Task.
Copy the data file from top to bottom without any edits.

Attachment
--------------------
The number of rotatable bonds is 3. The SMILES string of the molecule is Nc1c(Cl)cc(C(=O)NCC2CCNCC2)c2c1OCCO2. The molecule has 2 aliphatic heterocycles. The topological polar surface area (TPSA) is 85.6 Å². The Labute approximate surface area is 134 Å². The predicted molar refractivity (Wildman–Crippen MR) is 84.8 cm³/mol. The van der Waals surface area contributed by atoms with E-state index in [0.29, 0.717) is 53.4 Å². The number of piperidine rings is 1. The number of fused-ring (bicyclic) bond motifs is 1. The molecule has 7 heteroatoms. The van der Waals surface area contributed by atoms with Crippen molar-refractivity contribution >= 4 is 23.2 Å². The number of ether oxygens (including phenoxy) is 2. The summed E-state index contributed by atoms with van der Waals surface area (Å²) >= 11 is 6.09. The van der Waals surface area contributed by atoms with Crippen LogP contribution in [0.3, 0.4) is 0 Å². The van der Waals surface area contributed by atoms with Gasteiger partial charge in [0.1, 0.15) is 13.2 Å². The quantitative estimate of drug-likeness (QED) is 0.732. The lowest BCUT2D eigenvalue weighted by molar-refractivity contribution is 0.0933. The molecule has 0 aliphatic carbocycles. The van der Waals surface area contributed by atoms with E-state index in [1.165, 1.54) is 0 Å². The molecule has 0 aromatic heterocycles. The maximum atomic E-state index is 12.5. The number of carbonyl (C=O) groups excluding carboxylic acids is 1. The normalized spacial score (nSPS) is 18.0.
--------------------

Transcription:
The number of rotatable bonds is 3. The SMILES string of the molecule is Nc1c(Cl)cc(C(=O)NCC2CCNCC2)c2c1OCCO2. The molecule has 2 aliphatic heterocycles. The topological polar surface area (TPSA) is 85.6 Å². The Labute approximate surface area is 134 Å². The predicted molar refractivity (Wildman–Crippen MR) is 84.8 cm³/mol. The van der Waals surface area contributed by atoms with E-state index in [0.29, 0.717) is 53.4 Å². The number of piperidine rings is 1. The number of fused-ring (bicyclic) bond motifs is 1. The molecule has 7 heteroatoms. The van der Waals surface area contributed by atoms with Crippen molar-refractivity contribution >= 4 is 23.2 Å². The number of ether oxygens (including phenoxy) is 2. The summed E-state index contributed by atoms with van der Waals surface area (Å²) >= 11 is 6.09. The van der Waals surface area contributed by atoms with Crippen LogP contribution in [0.3, 0.4) is 0 Å². The van der Waals surface area contributed by atoms with Gasteiger partial charge in [0.1, 0.15) is 13.2 Å². The quantitative estimate of drug-likeness (QED) is 0.732. The lowest BCUT2D eigenvalue weighted by molar-refractivity contribution is 0.0933. The molecule has 0 aliphatic carbocycles. The van der Waals surface area contributed by atoms with E-state index in [1.165, 1.54) is 0 Å². The molecule has 0 aromatic heterocycles. The maximum atomic E-state index is 12.5. The number of carbonyl (C=O) groups excluding carboxylic acids is 1. The normalized spacial score (nSPS) is 18.0.